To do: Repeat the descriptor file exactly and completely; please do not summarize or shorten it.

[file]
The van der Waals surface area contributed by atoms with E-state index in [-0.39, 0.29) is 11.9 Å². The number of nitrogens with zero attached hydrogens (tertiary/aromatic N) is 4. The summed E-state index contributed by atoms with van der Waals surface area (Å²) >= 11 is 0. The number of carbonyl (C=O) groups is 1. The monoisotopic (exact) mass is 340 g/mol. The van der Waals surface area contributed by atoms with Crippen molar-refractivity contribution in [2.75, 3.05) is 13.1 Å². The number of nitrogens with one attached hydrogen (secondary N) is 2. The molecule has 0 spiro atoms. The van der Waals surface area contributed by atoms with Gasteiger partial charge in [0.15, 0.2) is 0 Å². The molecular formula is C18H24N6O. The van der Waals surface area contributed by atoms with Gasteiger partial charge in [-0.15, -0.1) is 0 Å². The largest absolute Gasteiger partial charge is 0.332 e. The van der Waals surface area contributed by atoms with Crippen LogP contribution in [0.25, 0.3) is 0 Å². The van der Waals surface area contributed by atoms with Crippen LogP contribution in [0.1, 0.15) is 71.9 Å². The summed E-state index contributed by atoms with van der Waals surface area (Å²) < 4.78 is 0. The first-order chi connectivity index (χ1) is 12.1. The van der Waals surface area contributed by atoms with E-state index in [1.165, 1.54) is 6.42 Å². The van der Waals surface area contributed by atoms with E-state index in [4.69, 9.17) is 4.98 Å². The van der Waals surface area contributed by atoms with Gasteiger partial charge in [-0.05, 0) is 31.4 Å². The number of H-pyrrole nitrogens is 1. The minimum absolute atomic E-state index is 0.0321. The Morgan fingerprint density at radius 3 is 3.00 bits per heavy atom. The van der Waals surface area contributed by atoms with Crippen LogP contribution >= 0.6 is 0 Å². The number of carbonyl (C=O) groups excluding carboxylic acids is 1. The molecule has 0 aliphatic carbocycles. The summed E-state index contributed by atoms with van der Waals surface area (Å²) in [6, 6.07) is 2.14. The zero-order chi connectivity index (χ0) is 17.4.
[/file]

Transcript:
The van der Waals surface area contributed by atoms with E-state index in [-0.39, 0.29) is 11.9 Å². The number of nitrogens with zero attached hydrogens (tertiary/aromatic N) is 4. The summed E-state index contributed by atoms with van der Waals surface area (Å²) >= 11 is 0. The number of carbonyl (C=O) groups is 1. The monoisotopic (exact) mass is 340 g/mol. The van der Waals surface area contributed by atoms with Crippen molar-refractivity contribution in [2.75, 3.05) is 13.1 Å². The number of nitrogens with one attached hydrogen (secondary N) is 2. The molecule has 0 spiro atoms. The van der Waals surface area contributed by atoms with Gasteiger partial charge in [0.15, 0.2) is 0 Å². The molecular formula is C18H24N6O. The van der Waals surface area contributed by atoms with Gasteiger partial charge in [-0.15, -0.1) is 0 Å². The largest absolute Gasteiger partial charge is 0.332 e. The van der Waals surface area contributed by atoms with Crippen LogP contribution in [0.25, 0.3) is 0 Å². The van der Waals surface area contributed by atoms with Crippen LogP contribution in [0.1, 0.15) is 71.9 Å². The summed E-state index contributed by atoms with van der Waals surface area (Å²) < 4.78 is 0. The first-order chi connectivity index (χ1) is 12.1. The van der Waals surface area contributed by atoms with E-state index in [1.165, 1.54) is 6.42 Å². The van der Waals surface area contributed by atoms with E-state index in [4.69, 9.17) is 4.98 Å². The van der Waals surface area contributed by atoms with Gasteiger partial charge in [-0.05, 0) is 31.4 Å². The number of H-pyrrole nitrogens is 1. The minimum absolute atomic E-state index is 0.0321. The Morgan fingerprint density at radius 3 is 3.00 bits per heavy atom. The van der Waals surface area contributed by atoms with Crippen LogP contribution >= 0.6 is 0 Å². The number of carbonyl (C=O) groups excluding carboxylic acids is 1. The molecule has 0 aliphatic carbocycles. The summed E-state index contributed by atoms with van der Waals surface area (Å²) in [6, 6.07) is 2.14. The zero-order chi connectivity index (χ0) is 17.4.